Top 10 ranked strawweight Claudia Gadelha raised eyebrows late last week when she announced that she was retiring from the sport at 33-years-old and she’s now revealed that suffering from post-concussion syndrome had led to her decision to hang up her gloves.
“I don’t want anybody to think that I’m sad because I’m very happy with what’s going on in my life right now,” Gadelha said during an Instagram Live Q&A to explain her retirement decision. “In November of 2020 after a fight I had a really bad concussion and I had a post-concussion syndrome, which is the symptoms of a concussion for a long period of time. So I suffered with the symptoms for a little while.
“It was very frustrating because my headaches were like a knife stabbing the back of my head. I was very nauseous, almost throwing up, feeling very, very bad. I couldn’t even go for a walk, couldn’t train, it was very frustrating.”
“I had to rush to the hospital in the beginning of my concussion twice,” Gadelha continued. “I ended up in the emergency room twice and I’m here in Las Vegas by myself and my family’s in Brazil, it was during COVID so I couldn’t fly to Brazil to go be with my family because it was like in the beginning of the concussion so I couldn’t fly and my parents couldn’t come here because of COVID. I had to spend a lot of time by myself during the concussion and that was very, very frustrating”.
It was clearly a traumatic time for the former strawweight title challenger and so it led to thoughts about whether she really wanted to continue competing.
“With that being said I started thinking about not fighting anymore. I had a lot of feelings of, ‘OK, I’m gonna go back, I’m gonna beat this time of my life and I’m gonna go back and fight,’ and then other times I would just feel like I shouldn’t be fighting anymore because I had so many other opportunities in life. I took a little bit more time and went back to the gym and tried to train and I started getting hit in the head and having anxiety from getting hit in the head and being afraid of going back to work where I was in the beginning of the concussion. I did a lot of brain treatments to get healthier and I was so afraid of going back to what it was and then a lot of other opportunities showed up in my life.”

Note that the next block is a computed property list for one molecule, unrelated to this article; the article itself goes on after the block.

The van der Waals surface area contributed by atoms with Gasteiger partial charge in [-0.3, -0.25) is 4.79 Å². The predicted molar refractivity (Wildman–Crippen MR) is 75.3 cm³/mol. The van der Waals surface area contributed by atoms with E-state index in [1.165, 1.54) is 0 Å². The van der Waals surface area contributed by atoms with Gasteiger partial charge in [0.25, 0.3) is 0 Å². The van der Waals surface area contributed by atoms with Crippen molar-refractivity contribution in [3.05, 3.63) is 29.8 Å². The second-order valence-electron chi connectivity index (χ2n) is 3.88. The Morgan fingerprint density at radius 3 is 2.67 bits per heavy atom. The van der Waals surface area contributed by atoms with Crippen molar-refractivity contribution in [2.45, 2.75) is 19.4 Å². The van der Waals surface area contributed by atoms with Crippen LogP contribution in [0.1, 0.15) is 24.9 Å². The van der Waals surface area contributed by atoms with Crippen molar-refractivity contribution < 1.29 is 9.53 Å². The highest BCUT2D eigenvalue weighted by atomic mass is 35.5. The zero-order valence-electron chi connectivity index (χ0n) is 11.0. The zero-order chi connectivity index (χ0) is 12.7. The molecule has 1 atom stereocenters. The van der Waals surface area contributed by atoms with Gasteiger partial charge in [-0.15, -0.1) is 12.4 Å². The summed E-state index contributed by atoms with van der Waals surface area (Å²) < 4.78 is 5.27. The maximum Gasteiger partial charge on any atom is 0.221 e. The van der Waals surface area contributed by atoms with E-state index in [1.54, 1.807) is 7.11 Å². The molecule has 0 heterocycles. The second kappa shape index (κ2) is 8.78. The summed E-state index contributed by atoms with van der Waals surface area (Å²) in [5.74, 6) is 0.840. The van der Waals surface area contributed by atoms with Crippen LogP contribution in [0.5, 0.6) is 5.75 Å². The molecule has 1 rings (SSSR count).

Those opportunities include studying for a health, nutrition and performance program, while the UFC have enrolled her to help acclimatize Brazilian fighters to the U.S. including translating for them and offering advice about the business side of fighting.
“I decided to retire a couple of months back. I had a little flashback, like I’m gonna go back and fight, a few months ago I had that feeling that I was going to go back and fight again, but I was just not there anymore. How many fighters actually continue to fight and they do five, 10 more fights when they know that it’s already over? I don’t want to be one of those fighters. I just don’t feel like I belong there anymore. Fighting is not comfortable to start with, but I don’t feel good in the octagon anymore. I don’t feel happy there anymore and it makes me more happy today to help younger talents than me stepping in there and fighting and I feel like I conquered a lot of things in fighting in my life.”